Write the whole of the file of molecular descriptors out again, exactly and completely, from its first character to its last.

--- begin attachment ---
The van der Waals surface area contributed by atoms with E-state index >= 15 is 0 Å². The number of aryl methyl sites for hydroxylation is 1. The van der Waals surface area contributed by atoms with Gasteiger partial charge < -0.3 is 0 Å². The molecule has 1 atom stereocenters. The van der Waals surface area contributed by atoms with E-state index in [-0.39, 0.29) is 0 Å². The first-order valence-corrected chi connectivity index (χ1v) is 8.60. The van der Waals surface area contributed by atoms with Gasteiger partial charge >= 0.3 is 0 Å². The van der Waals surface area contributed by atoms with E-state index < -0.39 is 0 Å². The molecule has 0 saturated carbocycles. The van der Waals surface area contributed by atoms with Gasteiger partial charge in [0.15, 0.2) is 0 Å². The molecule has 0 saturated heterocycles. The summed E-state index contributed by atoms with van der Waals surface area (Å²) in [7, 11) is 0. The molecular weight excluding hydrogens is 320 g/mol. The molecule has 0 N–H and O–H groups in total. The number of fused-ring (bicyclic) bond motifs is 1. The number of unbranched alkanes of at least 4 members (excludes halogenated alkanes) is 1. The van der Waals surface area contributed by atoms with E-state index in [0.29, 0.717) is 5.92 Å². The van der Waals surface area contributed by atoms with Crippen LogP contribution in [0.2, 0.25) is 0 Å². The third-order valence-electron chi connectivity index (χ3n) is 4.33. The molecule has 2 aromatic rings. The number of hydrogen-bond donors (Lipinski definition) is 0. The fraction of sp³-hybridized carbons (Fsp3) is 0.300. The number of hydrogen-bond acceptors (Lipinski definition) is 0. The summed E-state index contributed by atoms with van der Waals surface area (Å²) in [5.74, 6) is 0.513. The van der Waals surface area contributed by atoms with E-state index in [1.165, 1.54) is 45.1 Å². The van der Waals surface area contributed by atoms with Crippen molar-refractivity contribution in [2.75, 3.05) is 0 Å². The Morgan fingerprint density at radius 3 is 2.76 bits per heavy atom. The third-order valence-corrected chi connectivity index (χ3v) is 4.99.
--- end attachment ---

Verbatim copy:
The van der Waals surface area contributed by atoms with E-state index >= 15 is 0 Å². The number of aryl methyl sites for hydroxylation is 1. The van der Waals surface area contributed by atoms with Gasteiger partial charge < -0.3 is 0 Å². The molecule has 1 atom stereocenters. The van der Waals surface area contributed by atoms with E-state index in [-0.39, 0.29) is 0 Å². The first-order valence-corrected chi connectivity index (χ1v) is 8.60. The van der Waals surface area contributed by atoms with Gasteiger partial charge >= 0.3 is 0 Å². The van der Waals surface area contributed by atoms with E-state index < -0.39 is 0 Å². The molecule has 0 saturated carbocycles. The van der Waals surface area contributed by atoms with Gasteiger partial charge in [0.15, 0.2) is 0 Å². The molecule has 0 saturated heterocycles. The summed E-state index contributed by atoms with van der Waals surface area (Å²) in [7, 11) is 0. The molecular weight excluding hydrogens is 320 g/mol. The molecule has 0 N–H and O–H groups in total. The number of fused-ring (bicyclic) bond motifs is 1. The number of unbranched alkanes of at least 4 members (excludes halogenated alkanes) is 1. The van der Waals surface area contributed by atoms with E-state index in [0.29, 0.717) is 5.92 Å². The van der Waals surface area contributed by atoms with Crippen LogP contribution in [0.2, 0.25) is 0 Å². The third-order valence-electron chi connectivity index (χ3n) is 4.33. The molecule has 2 aromatic rings. The number of hydrogen-bond donors (Lipinski definition) is 0. The fraction of sp³-hybridized carbons (Fsp3) is 0.300. The number of hydrogen-bond acceptors (Lipinski definition) is 0. The summed E-state index contributed by atoms with van der Waals surface area (Å²) in [5.74, 6) is 0.513. The van der Waals surface area contributed by atoms with E-state index in [1.165, 1.54) is 45.1 Å². The van der Waals surface area contributed by atoms with Crippen molar-refractivity contribution in [2.75, 3.05) is 0 Å². The Morgan fingerprint density at radius 3 is 2.76 bits per heavy atom. The third-order valence-corrected chi connectivity index (χ3v) is 4.99.